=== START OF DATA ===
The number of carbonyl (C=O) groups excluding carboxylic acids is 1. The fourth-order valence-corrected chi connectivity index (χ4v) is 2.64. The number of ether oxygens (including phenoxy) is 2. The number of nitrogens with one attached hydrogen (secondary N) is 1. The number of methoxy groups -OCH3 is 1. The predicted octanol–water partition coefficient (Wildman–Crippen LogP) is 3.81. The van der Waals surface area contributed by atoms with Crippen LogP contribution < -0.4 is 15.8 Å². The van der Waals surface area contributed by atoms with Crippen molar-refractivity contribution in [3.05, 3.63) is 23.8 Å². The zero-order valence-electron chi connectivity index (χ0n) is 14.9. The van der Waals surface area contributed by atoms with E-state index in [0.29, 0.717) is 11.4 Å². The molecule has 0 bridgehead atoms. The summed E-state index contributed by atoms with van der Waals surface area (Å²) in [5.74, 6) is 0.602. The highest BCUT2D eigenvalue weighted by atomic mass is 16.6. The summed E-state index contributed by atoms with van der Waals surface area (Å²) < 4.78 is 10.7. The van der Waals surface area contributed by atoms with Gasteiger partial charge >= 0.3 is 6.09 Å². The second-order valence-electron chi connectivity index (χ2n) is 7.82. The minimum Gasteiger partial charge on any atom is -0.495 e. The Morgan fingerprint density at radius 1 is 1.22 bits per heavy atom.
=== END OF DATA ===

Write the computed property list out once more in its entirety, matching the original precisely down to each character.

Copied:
The number of carbonyl (C=O) groups excluding carboxylic acids is 1. The fourth-order valence-corrected chi connectivity index (χ4v) is 2.64. The number of ether oxygens (including phenoxy) is 2. The number of nitrogens with one attached hydrogen (secondary N) is 1. The number of methoxy groups -OCH3 is 1. The predicted octanol–water partition coefficient (Wildman–Crippen LogP) is 3.81. The van der Waals surface area contributed by atoms with Crippen LogP contribution < -0.4 is 15.8 Å². The van der Waals surface area contributed by atoms with Crippen molar-refractivity contribution in [3.05, 3.63) is 23.8 Å². The zero-order valence-electron chi connectivity index (χ0n) is 14.9. The van der Waals surface area contributed by atoms with E-state index in [0.29, 0.717) is 11.4 Å². The molecule has 0 bridgehead atoms. The summed E-state index contributed by atoms with van der Waals surface area (Å²) in [5.74, 6) is 0.602. The highest BCUT2D eigenvalue weighted by atomic mass is 16.6. The summed E-state index contributed by atoms with van der Waals surface area (Å²) < 4.78 is 10.7. The van der Waals surface area contributed by atoms with Gasteiger partial charge >= 0.3 is 6.09 Å². The second-order valence-electron chi connectivity index (χ2n) is 7.82. The minimum Gasteiger partial charge on any atom is -0.495 e. The Morgan fingerprint density at radius 1 is 1.22 bits per heavy atom.